You may remember the chicken with her head cut off named Janet last year. Two booths, Five lectures, including the Innovator's Summit, two with my sister and one with my Dad. SUPER FUN, but a super big crash afterward. So this year, for the first time, I decided not to apply to teach, but just to focus my efforts on our Family ChartMasters booth and having time to really enjoy the wonderful people we get to work with.
We have some special sales we're doing for the conference. Check out a few of the signs we've been printing:
So I'm so excited to be able to help our clients and have time to talk individually to each of you. I'll be available for consultations anytime and all of our wonderful designers will be there too.
Can't wait to see you. If you aren't able to come, be sure to watch the live stream. You're sure to learn alot and get even more excited about family history. Let us know what we can do to help you.
Wednesday, February 14, 2018
We've added these to our gallery so you are welcome to click over there to find larger versions.
Of course, we change all of the names on the charts-especially the living people, but if you see any ancestors that look familiar, shoot us an email. Some of our clients asked to leave their ancestor's names as is, in the hopes that displaying their chart might help find some cousins to connect with. We promised them that we'd connect you should anything match up. Likewise, some of the charts have been edited slightly for the use we needed them for.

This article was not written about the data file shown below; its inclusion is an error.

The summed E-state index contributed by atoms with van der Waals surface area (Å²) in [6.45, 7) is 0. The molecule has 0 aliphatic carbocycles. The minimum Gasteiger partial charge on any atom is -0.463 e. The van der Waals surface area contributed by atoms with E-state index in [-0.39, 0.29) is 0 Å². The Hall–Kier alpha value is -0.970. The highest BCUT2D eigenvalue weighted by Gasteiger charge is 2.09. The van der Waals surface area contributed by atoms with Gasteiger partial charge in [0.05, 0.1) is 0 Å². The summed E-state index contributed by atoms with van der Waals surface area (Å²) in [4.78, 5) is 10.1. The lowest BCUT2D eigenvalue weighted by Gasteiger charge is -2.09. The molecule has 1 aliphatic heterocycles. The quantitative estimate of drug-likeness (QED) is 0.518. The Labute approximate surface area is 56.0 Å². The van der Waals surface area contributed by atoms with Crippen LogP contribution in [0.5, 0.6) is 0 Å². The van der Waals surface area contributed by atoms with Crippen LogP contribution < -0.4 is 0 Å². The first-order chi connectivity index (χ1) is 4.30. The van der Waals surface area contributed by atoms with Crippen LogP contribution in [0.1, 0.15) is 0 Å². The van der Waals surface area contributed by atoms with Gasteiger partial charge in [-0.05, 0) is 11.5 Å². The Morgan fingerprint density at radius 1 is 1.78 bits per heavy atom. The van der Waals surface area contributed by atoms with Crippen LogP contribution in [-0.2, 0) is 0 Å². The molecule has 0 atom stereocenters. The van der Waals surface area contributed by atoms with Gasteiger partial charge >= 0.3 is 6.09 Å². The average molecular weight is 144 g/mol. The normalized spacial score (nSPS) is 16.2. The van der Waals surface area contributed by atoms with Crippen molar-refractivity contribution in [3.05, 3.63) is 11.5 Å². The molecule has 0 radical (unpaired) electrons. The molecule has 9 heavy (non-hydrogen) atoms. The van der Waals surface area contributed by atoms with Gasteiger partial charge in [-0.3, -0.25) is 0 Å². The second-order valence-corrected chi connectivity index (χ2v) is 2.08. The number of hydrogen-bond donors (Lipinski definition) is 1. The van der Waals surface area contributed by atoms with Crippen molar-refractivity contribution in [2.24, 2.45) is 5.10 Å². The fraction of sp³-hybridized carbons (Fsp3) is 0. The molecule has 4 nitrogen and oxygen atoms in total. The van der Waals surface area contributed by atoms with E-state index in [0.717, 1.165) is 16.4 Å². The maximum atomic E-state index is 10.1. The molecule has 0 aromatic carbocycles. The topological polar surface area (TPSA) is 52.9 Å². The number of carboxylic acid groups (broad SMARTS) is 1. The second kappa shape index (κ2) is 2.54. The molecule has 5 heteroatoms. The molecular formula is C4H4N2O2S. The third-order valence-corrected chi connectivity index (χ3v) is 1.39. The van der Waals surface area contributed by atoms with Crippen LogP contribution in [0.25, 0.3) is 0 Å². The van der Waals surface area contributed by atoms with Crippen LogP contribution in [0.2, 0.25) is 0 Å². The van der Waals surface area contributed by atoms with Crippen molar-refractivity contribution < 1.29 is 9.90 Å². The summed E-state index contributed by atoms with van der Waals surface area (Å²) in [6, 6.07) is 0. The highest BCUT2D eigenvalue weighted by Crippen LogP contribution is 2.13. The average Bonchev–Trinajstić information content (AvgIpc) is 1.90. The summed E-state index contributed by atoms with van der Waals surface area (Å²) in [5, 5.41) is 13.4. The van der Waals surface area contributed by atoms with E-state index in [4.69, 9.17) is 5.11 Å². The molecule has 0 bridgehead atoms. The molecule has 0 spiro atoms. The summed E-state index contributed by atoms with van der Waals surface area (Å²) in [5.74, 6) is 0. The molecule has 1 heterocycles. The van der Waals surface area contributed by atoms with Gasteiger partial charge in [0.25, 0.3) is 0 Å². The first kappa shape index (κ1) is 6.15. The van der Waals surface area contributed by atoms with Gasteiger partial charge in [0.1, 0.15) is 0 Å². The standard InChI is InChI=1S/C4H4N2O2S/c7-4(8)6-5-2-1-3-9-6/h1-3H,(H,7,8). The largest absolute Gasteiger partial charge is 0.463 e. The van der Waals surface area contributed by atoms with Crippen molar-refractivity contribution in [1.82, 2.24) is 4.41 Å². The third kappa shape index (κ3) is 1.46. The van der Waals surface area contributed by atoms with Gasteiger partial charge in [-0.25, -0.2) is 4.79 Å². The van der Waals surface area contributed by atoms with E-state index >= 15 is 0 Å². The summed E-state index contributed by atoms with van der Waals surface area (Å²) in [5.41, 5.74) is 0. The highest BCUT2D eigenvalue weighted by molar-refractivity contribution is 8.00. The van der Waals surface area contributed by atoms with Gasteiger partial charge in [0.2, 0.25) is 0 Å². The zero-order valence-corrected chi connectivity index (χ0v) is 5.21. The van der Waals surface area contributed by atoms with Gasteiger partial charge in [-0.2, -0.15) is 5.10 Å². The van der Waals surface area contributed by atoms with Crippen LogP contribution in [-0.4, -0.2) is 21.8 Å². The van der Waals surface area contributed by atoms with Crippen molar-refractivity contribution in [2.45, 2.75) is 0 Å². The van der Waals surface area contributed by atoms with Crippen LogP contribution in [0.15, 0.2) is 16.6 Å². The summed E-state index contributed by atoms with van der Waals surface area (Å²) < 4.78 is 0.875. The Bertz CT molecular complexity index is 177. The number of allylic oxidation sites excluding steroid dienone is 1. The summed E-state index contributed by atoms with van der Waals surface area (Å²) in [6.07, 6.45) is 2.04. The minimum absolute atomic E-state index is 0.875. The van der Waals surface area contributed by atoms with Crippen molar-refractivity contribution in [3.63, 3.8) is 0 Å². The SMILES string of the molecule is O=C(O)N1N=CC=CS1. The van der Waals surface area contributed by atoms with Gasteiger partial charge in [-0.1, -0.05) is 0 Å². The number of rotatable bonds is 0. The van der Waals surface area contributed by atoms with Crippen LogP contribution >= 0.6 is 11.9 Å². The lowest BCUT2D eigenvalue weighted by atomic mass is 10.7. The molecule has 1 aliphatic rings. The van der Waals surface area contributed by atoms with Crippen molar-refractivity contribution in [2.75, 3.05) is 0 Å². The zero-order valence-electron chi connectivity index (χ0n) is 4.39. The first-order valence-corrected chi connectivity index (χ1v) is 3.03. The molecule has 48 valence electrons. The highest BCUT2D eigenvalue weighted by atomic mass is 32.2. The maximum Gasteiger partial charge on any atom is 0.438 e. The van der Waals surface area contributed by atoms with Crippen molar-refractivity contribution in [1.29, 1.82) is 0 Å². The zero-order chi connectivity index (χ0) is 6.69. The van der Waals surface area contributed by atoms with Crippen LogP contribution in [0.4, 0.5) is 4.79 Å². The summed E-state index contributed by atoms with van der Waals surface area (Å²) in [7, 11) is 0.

one of our other conferences this year. We're looking forward to seeing you, and working on coming up with a spectacular chart for your own family. Maybe you'll be one of our winners next year!
Thursday, February 1, 2018
|George Alvin Carpenter About 1958|
But he was not a genealogist. His father Joseph Hatten Carpenter was. Joseph was a prolific genealogist who I've written about before. I suspect that my Grandfather Alvin spent most of his life feeling that his father had done everything that was necessary with our family's history. I don't think he was really very interested.